Keeping On The Straight And Narrow: Scope Of Faulty Workmanship Exclusions In All-Risk Policies

Published date12 November 2020
Subject MatterInsurance, Real Estate and Construction, Insurance Laws and Products, Construction & Planning, Real Estate
Law FirmClark Wilson LLP
AuthorMr Denny Chung


The Alberta Court of Appeal has affirmed and extended the seminal Supreme Court of Canada decision in Ledcor v. Northbridge1 regarding faulty workmanship exclusion clauses to all-risk policies more generally. In Condominium Corporation No. 9312374 v. Aviva Insurance Company of Canada, 2020 ABCA 166 ("Condo Corp. 931"), it was made clear that applying a faulty workmanship exclusion to an all-risk property policy should bear a similar analysis as set out in Ledcor v. Northbridge which involves the reasonable expectations of the parties.

In Condo Corp. 931, in the course of a construction project, the plaintiff condominium made a claim under their all-risk property policy in relation to damage caused by one of their contractors. The Alberta Court of Appeal concluded that the common faulty workmanship clause contained in their policy did not entirely exclude coverage. While the cost to redo the faulty workmanship itself was excluded, resulting damage flowing from the faulty work was not.

In particular, the Alberta Court of Appeal clarified that the often cited analysis in Ledcor v. Northbridge concerning faulty workmanship and resulting damage, is not restricted to builder's all-risk policies. It applies to all-risk property policies more generally as well. This case should remind insurers and insureds as to what is and is not covered under an all-risk policy, whether in the context of a small or large construction project.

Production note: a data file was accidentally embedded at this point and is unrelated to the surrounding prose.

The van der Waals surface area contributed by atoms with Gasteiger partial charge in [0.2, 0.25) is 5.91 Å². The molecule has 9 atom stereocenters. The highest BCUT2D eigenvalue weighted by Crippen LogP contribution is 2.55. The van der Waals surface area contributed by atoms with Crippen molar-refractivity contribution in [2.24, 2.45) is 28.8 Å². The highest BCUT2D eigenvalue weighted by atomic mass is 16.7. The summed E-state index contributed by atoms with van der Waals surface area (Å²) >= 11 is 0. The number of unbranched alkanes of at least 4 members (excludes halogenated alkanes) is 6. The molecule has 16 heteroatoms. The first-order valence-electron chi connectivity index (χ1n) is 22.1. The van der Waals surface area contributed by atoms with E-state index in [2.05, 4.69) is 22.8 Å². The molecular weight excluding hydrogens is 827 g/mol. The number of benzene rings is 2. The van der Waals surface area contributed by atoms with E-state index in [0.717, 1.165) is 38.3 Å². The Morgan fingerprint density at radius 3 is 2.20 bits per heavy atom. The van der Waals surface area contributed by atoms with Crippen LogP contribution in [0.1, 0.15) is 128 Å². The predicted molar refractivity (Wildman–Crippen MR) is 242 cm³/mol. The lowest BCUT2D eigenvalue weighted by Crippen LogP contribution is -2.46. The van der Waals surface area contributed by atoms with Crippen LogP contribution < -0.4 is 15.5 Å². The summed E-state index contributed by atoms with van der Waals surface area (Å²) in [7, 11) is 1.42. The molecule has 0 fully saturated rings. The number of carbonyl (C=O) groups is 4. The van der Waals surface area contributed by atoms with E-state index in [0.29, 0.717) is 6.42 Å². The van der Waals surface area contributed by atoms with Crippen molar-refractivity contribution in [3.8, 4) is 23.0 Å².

The Condominium Corporation retained a contractor to repair the building membrane of their parkade. This involved the contractor cutting into the surface of the parkade. It was made clear that any cutting should not extend into the actual structure of the concrete slab. While cutting into the surface, the contractor cut too deep and struck the concrete slab. This resulted in damage to the structural integrity of the parkade.

The Condominium Corporation applied for coverage for the property damage under their all-peril property policy. The policy contained the commonly found faulty workmanship exclusion which excluded coverage for the cost of making good faulty or improper workmanship. The faulty workmanship exclusion also contained the common exception to the exclusion - providing that the exclusion clause does not exclude coverage for any damage caused directly by a resultant peril not otherwise excluded.

The Condominium Corporation's insurer denied coverage on the basis that the faulty workmanship exclusion applied to...

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